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Here is a book that is addressed to a rather small audience—researchers on child development in the first couple of years—which is nevertheless accessible to, and I believe important for, a much larger readership. It is a serious attempt to apply to psychology a recent scientific development variously known as chaos theory, nonlinear systems dynamics, and(More)
The overall goal of this target article is to demonstrate a mechanism for an embodied cognition. The particular vehicle is a much-studied, but still widely debated phenomenon seen in 7-12 month-old-infants. In Piaget's classic "A-not-B error," infants who have successfully uncovered a toy at location "A" continue to reach to that location even after they(More)
The A-not-B error is one of the most robust and highly studied phenomena in developmental psychology. The traditional Piagetian interpretation is that the error reflects the immaturity of infants' understanding of objects as permanent entities. More recently, the error has been interpreted in terms of changes in representation, in memory, in spatial(More)
The onset of directed reaching demarks the emergence of a qualitatively new skill. In this study we asked how intentional reaching arises from infants' ongoing, intrinsic movement dynamics, and how first reaches become successively adapted to the task. We observed 4 infants weekly in a standard reaching task and identified the week of first arm-extended(More)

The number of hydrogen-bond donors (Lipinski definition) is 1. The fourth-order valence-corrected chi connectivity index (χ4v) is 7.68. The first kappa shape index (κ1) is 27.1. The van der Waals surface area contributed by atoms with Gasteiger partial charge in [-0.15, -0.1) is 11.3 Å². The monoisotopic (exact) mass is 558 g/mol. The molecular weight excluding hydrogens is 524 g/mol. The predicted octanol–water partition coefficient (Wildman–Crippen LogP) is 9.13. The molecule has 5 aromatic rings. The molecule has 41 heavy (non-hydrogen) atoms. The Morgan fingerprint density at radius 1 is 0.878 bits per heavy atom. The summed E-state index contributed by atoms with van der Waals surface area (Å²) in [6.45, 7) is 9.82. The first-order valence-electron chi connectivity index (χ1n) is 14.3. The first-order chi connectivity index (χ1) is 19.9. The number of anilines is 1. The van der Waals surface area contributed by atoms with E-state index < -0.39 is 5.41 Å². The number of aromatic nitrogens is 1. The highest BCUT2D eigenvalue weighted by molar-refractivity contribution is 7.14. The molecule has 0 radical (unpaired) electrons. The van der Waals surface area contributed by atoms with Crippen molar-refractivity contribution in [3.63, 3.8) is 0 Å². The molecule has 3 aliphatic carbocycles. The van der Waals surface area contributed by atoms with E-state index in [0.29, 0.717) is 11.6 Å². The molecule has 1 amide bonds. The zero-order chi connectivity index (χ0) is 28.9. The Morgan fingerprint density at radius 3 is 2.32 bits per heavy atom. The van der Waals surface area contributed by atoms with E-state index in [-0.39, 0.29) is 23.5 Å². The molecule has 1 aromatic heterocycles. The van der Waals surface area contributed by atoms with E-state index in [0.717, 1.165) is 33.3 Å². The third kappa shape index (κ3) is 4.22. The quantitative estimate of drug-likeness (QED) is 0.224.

When infants first learn to reach at about 4 months, their hand paths are jerky and tortuous, but their reaches become smoother and straighter over the first year. Here the authors consider the role of the underlying limb dynamics, which scale with movement speed, on the development of trajectory control. The authors observed 4 infants weekly and then(More)
When prelocomotor infants are supported on a motorized treadmill, they perform well-coordinated, alternating stepping movements that are kinematically similar to upright bipedal locomotion. This behavior appeared to be a component of independent walking that could not be recognized without the facilitating context of the treadmill. To understand the(More)
Recently, Smith, Thelen, and colleagues proposed a dynamic systems account of the Piagetian "A-not-B" error in which infants' errors result from general processes that make goal-directed actions to remembered locations. Based on this account, the A-not-B error should be a general phenomenon, observable in different tasks and at different points in(More)
Patterns of interlimb coordination associated with infant reaching fluctuate frequently over developmental time. This study investigated whether these fluctuations are related to coordination tendencies. Interlimb patterns were studied in reaching and nonreaching movements in 4 infants, which were followed through their 1st year. Each week, reaching and(More)
Development is about creating something more from something less, for example, a walking and talking toddler from a helpless infant. One current theoretical framework views the developmental process as a change within a complex dynamic system. Development is seen as the emergent product of many decentralized and local interactions that occur in real time.(More)
One important component in the understanding of the control of limb movements is the way in which the central nervous system accounts for joint forces and torques that may be generated not only by muscle actions but by gravity and by passive reactions related to the movements of limb segments. In this study, we asked how the neuromotor system of young(More)